The only way to keep drugs away from teenagers is to make them legal with an age limit.I am 14 years old, it is easier for a teenager to obtain illegal drugs than ciggarettes and alchol. Most people end up using some kind of illegal drug at least once in their lifetime and current drug laws make criminals out of the average person. As far as drugs being a poison personal health is an individuals own decision, and the government should not have any input.

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Nice letter Elena, probably the most thoughtful on the page. Quest, your points don't hold much water. How can legalizing drugs decrease theft? Easily, much of the theft out there today is related to the desperation of "junkies" to find the money to purchase drugs whose prices are vastly inflated by thier status as illegal (with very stiff penalties -further raising risk and ergo prices). Secondly, inner cities are a mess for a whole host of reasons (poverty, racism, alcohol abuse, et al), not simply the abuse of certain drugs. If you doubt this take a look at rich suburbs all over America where the abuse of drugs like Cocaine, pharmaceuticals, Meth, and yes, even crack are rampant. The probs in these areas are of a different nature from those in the inner city, so one can safely say inner city problems are not simply a result of the abuse of these drugs. I could go on and on, but I will simply leave off with the name of Pablo Escobar who had amassed some billions of dollars before his violent death. Those billions would first of all have been much less, second been taxed, and third have gone to far more responsible and less violent people or organizations had not cocaine been illegal at the time. Even Milton Friedman has advocated legalization...think about it. GW

I am on both sides, in a way i believe they should legalize it because kids are going to smoke it anyway, but for the most part, it should'nt be legalized because smoking weed can also lead to experimentation with other drugs. My father passed away from doing drugs about two years ago, and it started with just smoking a little weed and than it grew into a habit which led to the use of many other drugs. There is no real reason why a normal, healthy teenager or human in general should smoke weed, seriously whats the point? What so you can act like an idiot and make people laugh?!!? In my opinion people who continue to do drugs are really sad and pathetic, I mean if you have to smoke weed and take substances that damage not only your body but your brain just to have fun and have people give you attention, than you really need help, what kind of person do you think you are? I feel really bad for people who have to have something in their bodies to make them feel good about themselves. That's all I have to say, Thank you for listening.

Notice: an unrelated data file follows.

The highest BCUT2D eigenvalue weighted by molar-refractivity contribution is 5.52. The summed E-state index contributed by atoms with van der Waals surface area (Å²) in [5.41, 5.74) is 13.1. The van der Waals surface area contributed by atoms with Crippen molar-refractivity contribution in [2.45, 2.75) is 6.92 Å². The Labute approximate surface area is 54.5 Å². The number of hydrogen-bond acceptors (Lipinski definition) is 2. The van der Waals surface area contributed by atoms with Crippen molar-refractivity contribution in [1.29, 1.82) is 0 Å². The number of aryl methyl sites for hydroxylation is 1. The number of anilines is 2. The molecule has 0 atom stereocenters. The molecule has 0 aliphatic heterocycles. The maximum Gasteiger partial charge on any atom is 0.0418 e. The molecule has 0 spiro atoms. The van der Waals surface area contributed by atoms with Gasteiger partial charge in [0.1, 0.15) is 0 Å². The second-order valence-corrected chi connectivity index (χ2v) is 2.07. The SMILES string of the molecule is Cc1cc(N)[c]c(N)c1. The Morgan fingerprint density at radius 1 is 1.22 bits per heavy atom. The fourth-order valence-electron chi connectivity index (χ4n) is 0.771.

I agree with leagalising most drugs that don'tdo serious harm within reason. people who smoke tobacco have just as many problems with thier lungs as people who smoke pot. I believe that if a drug doesn't present clear addiction or harm they should legalise them. That way they could spend more time focusing on real crime like corporate scams

raver J

I agree with leagalising most drugs that don'tdo serious harm within reason. people who smoke tobacco have just as many problems with thier lungs as people who smoke pot. I believe that if a drug doesn't present clear addiction or harm they should legalise them. That way the stupid ass po po's could spend more time focusing on real crime

Some drugs, like marijuana, are virtually harmless and should be legal. Marijuana does not hinder a persons ability to function in society, it is a perfectly natural, safe, plant. However, a person in the clutches of a heroin addiction become a problem, within themselves and within society. I've spent time talking with homeless people in my city only to find out that a majority of them choose to be homeless. They are either on drugs, mostly heroin (speed balls) or alcoholics. I'm not attempting to deter from the fact that people with mental dissabilities who cannot work make up part of the homeless population as well. What I'm getting at is that drugs such as heroin are damaging on a larger scale than other drugs. I think heroin should not be legal. A personal experience of mind, my younger brother would be dead if heroin was legal. It was the judicial system that got his life out of the streets (literally) and into programs to help him battle his addiction and battle his inner problems as well. These programs got him clean and saved his life, which he has admitted to me. It's a scary realization to hear your brother say those words. That horrible drug took over his life, among many other people in our society. If the goal of laws and regulations is sometimes to save lives, than the illegalization of certain drugs is perfectly justified. Marijuana is not a drug, but heroin is, and society can benefit from a law that deters people from destroying their own lives.